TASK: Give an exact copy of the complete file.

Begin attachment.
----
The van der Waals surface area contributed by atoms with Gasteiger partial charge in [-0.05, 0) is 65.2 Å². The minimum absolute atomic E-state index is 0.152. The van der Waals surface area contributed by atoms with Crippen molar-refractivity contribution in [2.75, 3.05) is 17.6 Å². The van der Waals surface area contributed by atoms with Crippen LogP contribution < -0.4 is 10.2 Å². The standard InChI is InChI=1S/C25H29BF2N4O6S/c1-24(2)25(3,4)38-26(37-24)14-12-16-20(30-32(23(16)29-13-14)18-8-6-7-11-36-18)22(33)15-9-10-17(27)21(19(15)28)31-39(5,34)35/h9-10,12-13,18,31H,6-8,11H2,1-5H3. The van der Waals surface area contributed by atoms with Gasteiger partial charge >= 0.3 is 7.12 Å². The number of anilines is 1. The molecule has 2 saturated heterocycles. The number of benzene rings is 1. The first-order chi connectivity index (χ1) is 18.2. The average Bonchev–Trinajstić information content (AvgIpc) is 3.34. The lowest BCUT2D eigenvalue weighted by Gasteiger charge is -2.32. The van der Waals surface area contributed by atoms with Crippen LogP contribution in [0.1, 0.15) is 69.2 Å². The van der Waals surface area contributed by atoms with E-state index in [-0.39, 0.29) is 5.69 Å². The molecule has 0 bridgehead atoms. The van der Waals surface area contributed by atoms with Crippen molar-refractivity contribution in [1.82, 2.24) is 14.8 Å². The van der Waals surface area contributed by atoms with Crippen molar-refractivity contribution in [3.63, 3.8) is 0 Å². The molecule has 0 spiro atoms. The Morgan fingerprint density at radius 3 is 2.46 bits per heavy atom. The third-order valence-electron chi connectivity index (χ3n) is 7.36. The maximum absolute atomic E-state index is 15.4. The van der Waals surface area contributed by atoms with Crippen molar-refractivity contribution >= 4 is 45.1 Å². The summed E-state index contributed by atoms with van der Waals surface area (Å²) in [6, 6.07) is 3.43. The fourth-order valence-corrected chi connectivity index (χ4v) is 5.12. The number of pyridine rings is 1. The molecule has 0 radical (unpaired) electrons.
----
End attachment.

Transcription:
The van der Waals surface area contributed by atoms with Gasteiger partial charge in [-0.05, 0) is 65.2 Å². The minimum absolute atomic E-state index is 0.152. The van der Waals surface area contributed by atoms with Crippen molar-refractivity contribution in [2.75, 3.05) is 17.6 Å². The van der Waals surface area contributed by atoms with Crippen LogP contribution < -0.4 is 10.2 Å². The standard InChI is InChI=1S/C25H29BF2N4O6S/c1-24(2)25(3,4)38-26(37-24)14-12-16-20(30-32(23(16)29-13-14)18-8-6-7-11-36-18)22(33)15-9-10-17(27)21(19(15)28)31-39(5,34)35/h9-10,12-13,18,31H,6-8,11H2,1-5H3. The van der Waals surface area contributed by atoms with Gasteiger partial charge >= 0.3 is 7.12 Å². The number of anilines is 1. The molecule has 2 saturated heterocycles. The number of benzene rings is 1. The first-order chi connectivity index (χ1) is 18.2. The average Bonchev–Trinajstić information content (AvgIpc) is 3.34. The lowest BCUT2D eigenvalue weighted by Gasteiger charge is -2.32. The van der Waals surface area contributed by atoms with Crippen LogP contribution in [0.1, 0.15) is 69.2 Å². The van der Waals surface area contributed by atoms with E-state index in [-0.39, 0.29) is 5.69 Å². The molecule has 0 bridgehead atoms. The van der Waals surface area contributed by atoms with Crippen molar-refractivity contribution in [1.82, 2.24) is 14.8 Å². The van der Waals surface area contributed by atoms with Crippen molar-refractivity contribution in [3.63, 3.8) is 0 Å². The molecule has 0 spiro atoms. The Morgan fingerprint density at radius 3 is 2.46 bits per heavy atom. The third-order valence-electron chi connectivity index (χ3n) is 7.36. The maximum absolute atomic E-state index is 15.4. The van der Waals surface area contributed by atoms with Crippen molar-refractivity contribution >= 4 is 45.1 Å². The summed E-state index contributed by atoms with van der Waals surface area (Å²) in [6, 6.07) is 3.43. The fourth-order valence-corrected chi connectivity index (χ4v) is 5.12. The number of pyridine rings is 1. The molecule has 0 radical (unpaired) electrons.